Posted 28 days ago ago by RandyRowles 0 Comments
For me, my career in helicopters began with a keen interest in understanding how a helicopter worked. I wanted to know how did it fly? How did the rotor blades stay fixed to the aircraft while turning so rapidly? These questions were only a few of the points that made helicopter flight turn from interest to passion in my life. My story isn’t unique among the helicopter family. As a matter of fact, its relatively common place to hear such stories. However, many of the up-and-coming helicopter enthusiasts today lack interest in the machine; a fact that may lead to a deadly form of boredom known as complacency!
Understanding the aircraft that you fly is much more than just having the ability to describe a system or explain a procedure. Knowing the history of a design feature or what a limitation really means in the context of component life is a real asset to an experienced pilot or mechanic. This information is rarely found in the textbook. Much of the knowledge and insight into some helicopters deeply held secrets come from years upon years of hands-on experience. It is within the desire to learn more about the craft we try to tame that a shared interest and common ground with the elders in our industry can be found.
Mentoring is a lost art in the helicopter industry. The aging helicopter pilots and mechanics view the new-to-industry youngsters as entitled and un-wanting of their tutelage. Many new helicopter pilots and mechanics feel being viewed in such a light as disrespectful to their efforts to be included in the industry they’ve worked so hard for. An impasse? Not hardly. Its more of a systemic problem fostered by operators and regulators not bridging the gaps through focused-based mentoring and employee participation succession programs.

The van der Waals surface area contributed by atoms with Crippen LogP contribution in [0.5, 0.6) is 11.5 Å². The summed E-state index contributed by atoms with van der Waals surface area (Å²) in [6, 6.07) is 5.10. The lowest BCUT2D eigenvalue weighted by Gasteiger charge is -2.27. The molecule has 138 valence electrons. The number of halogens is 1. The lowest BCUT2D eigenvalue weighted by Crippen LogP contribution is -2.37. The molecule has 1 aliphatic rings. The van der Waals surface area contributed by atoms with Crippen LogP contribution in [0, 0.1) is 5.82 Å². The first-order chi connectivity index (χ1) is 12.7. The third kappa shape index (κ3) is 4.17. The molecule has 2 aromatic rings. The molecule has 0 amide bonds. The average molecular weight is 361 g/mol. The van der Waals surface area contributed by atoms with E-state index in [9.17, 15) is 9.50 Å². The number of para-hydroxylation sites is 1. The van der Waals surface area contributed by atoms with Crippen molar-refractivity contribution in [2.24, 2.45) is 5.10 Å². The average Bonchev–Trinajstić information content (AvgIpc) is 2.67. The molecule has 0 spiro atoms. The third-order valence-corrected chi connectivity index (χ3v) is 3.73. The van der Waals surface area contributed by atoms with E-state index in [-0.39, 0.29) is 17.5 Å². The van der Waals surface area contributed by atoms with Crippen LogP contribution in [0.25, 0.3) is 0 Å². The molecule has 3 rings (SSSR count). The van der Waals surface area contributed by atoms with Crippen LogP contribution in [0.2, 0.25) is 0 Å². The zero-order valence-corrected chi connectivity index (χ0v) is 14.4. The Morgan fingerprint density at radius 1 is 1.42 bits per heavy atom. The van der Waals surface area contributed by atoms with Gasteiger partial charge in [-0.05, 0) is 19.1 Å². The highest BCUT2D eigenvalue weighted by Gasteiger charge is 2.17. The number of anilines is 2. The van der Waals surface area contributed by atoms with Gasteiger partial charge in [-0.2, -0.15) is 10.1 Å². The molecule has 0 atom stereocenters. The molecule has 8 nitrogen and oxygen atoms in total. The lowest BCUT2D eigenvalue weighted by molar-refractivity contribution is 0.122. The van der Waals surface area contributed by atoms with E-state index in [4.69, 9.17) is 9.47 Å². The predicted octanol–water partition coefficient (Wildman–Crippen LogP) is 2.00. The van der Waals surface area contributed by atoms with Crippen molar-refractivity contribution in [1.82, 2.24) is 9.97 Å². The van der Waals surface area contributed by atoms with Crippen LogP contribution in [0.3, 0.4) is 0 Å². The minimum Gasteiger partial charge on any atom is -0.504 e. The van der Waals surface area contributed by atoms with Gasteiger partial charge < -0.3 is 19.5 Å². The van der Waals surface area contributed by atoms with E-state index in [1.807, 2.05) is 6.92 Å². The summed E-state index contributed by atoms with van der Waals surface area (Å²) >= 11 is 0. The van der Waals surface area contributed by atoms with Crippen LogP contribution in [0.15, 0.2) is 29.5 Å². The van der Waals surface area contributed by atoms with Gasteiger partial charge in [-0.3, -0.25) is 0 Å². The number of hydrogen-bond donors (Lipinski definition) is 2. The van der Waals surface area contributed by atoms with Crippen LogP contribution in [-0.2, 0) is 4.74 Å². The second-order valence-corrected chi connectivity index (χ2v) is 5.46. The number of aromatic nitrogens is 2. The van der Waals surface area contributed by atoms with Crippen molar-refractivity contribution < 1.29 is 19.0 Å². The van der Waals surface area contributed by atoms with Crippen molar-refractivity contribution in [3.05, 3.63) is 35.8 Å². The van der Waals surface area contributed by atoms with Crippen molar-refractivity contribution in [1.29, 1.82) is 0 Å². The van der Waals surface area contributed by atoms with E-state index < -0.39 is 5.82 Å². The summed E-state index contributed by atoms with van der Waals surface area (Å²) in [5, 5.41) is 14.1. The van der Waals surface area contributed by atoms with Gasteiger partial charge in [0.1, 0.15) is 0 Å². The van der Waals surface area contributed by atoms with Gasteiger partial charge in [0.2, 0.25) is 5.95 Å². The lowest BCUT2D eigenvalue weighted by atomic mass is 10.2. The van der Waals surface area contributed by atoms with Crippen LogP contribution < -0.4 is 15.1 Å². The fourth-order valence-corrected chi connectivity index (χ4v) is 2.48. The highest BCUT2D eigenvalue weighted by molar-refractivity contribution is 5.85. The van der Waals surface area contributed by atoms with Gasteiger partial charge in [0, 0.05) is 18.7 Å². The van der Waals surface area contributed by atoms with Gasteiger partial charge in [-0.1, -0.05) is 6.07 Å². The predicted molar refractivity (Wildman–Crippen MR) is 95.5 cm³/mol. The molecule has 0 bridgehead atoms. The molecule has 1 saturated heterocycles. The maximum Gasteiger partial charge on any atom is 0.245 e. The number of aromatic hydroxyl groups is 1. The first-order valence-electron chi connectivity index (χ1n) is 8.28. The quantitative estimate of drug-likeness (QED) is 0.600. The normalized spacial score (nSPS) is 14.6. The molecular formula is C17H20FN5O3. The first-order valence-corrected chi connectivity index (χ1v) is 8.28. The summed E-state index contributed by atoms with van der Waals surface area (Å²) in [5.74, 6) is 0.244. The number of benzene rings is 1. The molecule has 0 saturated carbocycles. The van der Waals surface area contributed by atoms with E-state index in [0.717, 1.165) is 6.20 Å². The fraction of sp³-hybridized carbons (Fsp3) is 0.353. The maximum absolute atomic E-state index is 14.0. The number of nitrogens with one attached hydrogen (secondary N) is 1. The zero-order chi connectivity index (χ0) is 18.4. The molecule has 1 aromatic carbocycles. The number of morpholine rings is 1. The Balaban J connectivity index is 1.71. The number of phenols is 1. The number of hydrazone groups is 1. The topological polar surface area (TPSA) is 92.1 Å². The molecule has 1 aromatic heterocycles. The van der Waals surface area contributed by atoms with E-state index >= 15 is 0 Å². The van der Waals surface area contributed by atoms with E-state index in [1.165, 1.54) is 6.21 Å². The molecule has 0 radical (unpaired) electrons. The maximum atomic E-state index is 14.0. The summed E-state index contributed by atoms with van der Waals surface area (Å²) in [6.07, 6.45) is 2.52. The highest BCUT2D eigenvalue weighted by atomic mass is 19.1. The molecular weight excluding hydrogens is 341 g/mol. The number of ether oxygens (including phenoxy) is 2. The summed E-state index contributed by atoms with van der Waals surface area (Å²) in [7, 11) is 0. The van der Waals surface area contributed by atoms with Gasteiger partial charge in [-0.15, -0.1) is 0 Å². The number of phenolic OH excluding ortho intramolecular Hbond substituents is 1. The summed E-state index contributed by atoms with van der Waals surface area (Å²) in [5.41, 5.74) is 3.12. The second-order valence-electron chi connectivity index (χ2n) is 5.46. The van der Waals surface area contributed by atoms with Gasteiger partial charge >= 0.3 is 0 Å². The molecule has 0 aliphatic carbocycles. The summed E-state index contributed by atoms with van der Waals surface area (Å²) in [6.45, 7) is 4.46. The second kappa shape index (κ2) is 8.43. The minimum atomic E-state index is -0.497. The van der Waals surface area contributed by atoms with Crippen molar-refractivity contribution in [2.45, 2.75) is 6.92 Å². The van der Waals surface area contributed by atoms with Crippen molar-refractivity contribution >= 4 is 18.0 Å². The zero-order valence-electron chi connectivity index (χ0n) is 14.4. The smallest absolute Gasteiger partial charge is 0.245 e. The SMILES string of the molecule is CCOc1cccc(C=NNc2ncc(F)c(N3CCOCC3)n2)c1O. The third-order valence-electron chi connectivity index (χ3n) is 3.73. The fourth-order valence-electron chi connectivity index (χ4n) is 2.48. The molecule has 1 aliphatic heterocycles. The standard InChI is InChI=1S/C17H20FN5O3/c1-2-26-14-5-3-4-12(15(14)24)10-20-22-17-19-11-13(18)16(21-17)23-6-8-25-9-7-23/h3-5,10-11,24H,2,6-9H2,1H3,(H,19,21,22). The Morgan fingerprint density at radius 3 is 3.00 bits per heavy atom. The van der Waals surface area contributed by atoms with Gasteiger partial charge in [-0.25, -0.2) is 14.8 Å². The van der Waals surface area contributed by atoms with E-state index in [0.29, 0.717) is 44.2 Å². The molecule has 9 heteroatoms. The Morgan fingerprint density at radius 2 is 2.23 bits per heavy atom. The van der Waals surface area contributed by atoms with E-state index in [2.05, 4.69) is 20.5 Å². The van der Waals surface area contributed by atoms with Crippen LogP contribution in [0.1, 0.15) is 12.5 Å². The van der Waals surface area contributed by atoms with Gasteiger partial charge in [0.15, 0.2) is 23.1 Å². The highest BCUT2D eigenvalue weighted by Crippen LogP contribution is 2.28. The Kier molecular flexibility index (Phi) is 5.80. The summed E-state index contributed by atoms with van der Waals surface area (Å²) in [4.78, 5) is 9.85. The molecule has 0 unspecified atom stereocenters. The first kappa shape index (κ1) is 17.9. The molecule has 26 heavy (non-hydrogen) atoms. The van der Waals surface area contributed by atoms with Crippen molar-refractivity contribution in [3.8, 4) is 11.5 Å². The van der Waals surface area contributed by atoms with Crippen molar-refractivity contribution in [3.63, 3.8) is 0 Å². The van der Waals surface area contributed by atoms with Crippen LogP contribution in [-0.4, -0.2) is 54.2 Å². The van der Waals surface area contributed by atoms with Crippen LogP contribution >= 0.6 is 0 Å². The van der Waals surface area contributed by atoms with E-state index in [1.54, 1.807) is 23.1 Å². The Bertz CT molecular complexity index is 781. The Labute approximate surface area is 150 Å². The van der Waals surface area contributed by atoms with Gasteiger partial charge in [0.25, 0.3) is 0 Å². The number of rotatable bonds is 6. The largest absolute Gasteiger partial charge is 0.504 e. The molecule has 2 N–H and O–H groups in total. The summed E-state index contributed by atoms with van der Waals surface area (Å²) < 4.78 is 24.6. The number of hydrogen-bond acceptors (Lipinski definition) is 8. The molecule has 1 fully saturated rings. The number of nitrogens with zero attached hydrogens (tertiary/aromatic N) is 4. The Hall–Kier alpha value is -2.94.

It is factual that some cultural changes foster mediocrity within our industry. The ability to gain insight into almost any subject via handheld device is most certainly enticing when weighed against hours and hours of hands-on sweat equity-based learning. However, knowledge gained just-in-time phonetically may have no recall ability when a life or death decision is needed. Understanding the inner workings of your aircraft will save your life someday. This knowledge and experience cannot be learned solely within a virtual world. To gain such insight and perspective into the mechanics of the machine require the personal attributes of desire, effort, and attitude.
A positive attitude will take your career farther and faster than any self-perceived skillsets that you may feel are important to display. Combining a positive attitude with a desire to gain insight from those within our industry having the experience to guide you, teach you, and share with you will pay dividends to your future. The belief that all of those before you are doing nothing more than stifling your career simply by their presence is simply ignorant…and dangerous.
Take the time to get to know your helicopter; both the machine and the industry. Learn the history, the mission, and more from the people that paved the way to the industry we have today.
Respect the past, create the future! (Author Unknown)
About Randy: Randy Rowles has been a FAA pilot examiner for 20 years for all helicopter certificates and ratings. He holds a FAA Gold Seal Flight Instructor Certificate, NAFI Master Flight Instructor designation, and was the 2013 recipient of the HAI Flight Instructor of the Year Award. Randy is currently Director of Training at Epic Helicopters in Ft. Worth, Texas.
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